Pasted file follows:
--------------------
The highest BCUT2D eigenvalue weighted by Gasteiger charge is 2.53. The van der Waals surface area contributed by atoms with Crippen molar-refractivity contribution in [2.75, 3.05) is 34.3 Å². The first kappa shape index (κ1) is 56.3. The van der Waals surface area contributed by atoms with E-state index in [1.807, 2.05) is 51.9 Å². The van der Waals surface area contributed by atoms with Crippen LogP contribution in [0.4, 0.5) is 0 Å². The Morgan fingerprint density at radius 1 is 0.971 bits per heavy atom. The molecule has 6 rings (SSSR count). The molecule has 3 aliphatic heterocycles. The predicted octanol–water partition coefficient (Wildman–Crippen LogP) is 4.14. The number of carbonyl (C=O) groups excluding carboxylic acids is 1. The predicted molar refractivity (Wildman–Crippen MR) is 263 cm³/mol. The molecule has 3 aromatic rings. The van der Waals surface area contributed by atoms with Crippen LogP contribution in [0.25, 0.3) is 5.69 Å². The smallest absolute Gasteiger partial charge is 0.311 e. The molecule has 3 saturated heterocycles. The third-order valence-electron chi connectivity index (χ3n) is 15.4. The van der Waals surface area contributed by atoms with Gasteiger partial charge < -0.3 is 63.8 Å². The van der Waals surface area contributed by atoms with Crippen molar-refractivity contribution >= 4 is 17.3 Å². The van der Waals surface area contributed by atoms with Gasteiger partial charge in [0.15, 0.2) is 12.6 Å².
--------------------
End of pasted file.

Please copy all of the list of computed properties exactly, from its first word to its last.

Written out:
The highest BCUT2D eigenvalue weighted by Gasteiger charge is 2.53. The van der Waals surface area contributed by atoms with Crippen molar-refractivity contribution in [2.75, 3.05) is 34.3 Å². The first kappa shape index (κ1) is 56.3. The van der Waals surface area contributed by atoms with E-state index in [1.807, 2.05) is 51.9 Å². The van der Waals surface area contributed by atoms with Crippen LogP contribution in [0.4, 0.5) is 0 Å². The Morgan fingerprint density at radius 1 is 0.971 bits per heavy atom. The molecule has 6 rings (SSSR count). The molecule has 3 aliphatic heterocycles. The predicted octanol–water partition coefficient (Wildman–Crippen LogP) is 4.14. The number of carbonyl (C=O) groups excluding carboxylic acids is 1. The predicted molar refractivity (Wildman–Crippen MR) is 263 cm³/mol. The molecule has 3 aromatic rings. The van der Waals surface area contributed by atoms with Crippen LogP contribution in [0.25, 0.3) is 5.69 Å². The smallest absolute Gasteiger partial charge is 0.311 e. The molecule has 3 saturated heterocycles. The third-order valence-electron chi connectivity index (χ3n) is 15.4. The van der Waals surface area contributed by atoms with Gasteiger partial charge < -0.3 is 63.8 Å². The van der Waals surface area contributed by atoms with Crippen molar-refractivity contribution >= 4 is 17.3 Å². The van der Waals surface area contributed by atoms with Gasteiger partial charge in [0.15, 0.2) is 12.6 Å².